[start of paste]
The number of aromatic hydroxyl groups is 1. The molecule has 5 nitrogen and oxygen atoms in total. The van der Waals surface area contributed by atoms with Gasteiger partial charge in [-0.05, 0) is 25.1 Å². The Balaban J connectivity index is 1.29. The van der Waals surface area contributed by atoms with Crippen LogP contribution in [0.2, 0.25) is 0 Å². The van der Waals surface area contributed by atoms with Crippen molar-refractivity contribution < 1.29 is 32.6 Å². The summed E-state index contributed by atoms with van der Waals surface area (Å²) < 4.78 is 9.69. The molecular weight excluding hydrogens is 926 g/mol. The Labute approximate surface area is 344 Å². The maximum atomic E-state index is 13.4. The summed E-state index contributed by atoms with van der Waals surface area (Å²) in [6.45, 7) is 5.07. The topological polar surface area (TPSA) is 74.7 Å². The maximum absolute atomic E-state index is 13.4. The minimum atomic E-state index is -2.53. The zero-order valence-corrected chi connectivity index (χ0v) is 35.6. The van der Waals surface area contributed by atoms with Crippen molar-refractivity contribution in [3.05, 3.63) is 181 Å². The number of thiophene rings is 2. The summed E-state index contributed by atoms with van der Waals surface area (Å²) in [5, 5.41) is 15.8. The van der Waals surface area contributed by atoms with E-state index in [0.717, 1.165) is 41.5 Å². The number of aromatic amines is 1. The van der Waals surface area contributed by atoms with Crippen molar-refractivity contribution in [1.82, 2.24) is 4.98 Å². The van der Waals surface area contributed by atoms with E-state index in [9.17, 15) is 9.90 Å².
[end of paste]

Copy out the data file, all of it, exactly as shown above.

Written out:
The number of aromatic hydroxyl groups is 1. The molecule has 5 nitrogen and oxygen atoms in total. The van der Waals surface area contributed by atoms with Gasteiger partial charge in [-0.05, 0) is 25.1 Å². The Balaban J connectivity index is 1.29. The van der Waals surface area contributed by atoms with Crippen LogP contribution in [0.2, 0.25) is 0 Å². The van der Waals surface area contributed by atoms with Crippen molar-refractivity contribution < 1.29 is 32.6 Å². The summed E-state index contributed by atoms with van der Waals surface area (Å²) < 4.78 is 9.69. The molecular weight excluding hydrogens is 926 g/mol. The Labute approximate surface area is 344 Å². The maximum atomic E-state index is 13.4. The summed E-state index contributed by atoms with van der Waals surface area (Å²) in [6.45, 7) is 5.07. The topological polar surface area (TPSA) is 74.7 Å². The maximum absolute atomic E-state index is 13.4. The minimum atomic E-state index is -2.53. The zero-order valence-corrected chi connectivity index (χ0v) is 35.6. The van der Waals surface area contributed by atoms with Crippen molar-refractivity contribution in [3.05, 3.63) is 181 Å². The number of thiophene rings is 2. The summed E-state index contributed by atoms with van der Waals surface area (Å²) in [5, 5.41) is 15.8. The van der Waals surface area contributed by atoms with E-state index in [0.717, 1.165) is 41.5 Å². The number of aromatic amines is 1. The van der Waals surface area contributed by atoms with Crippen molar-refractivity contribution in [1.82, 2.24) is 4.98 Å². The van der Waals surface area contributed by atoms with E-state index in [9.17, 15) is 9.90 Å².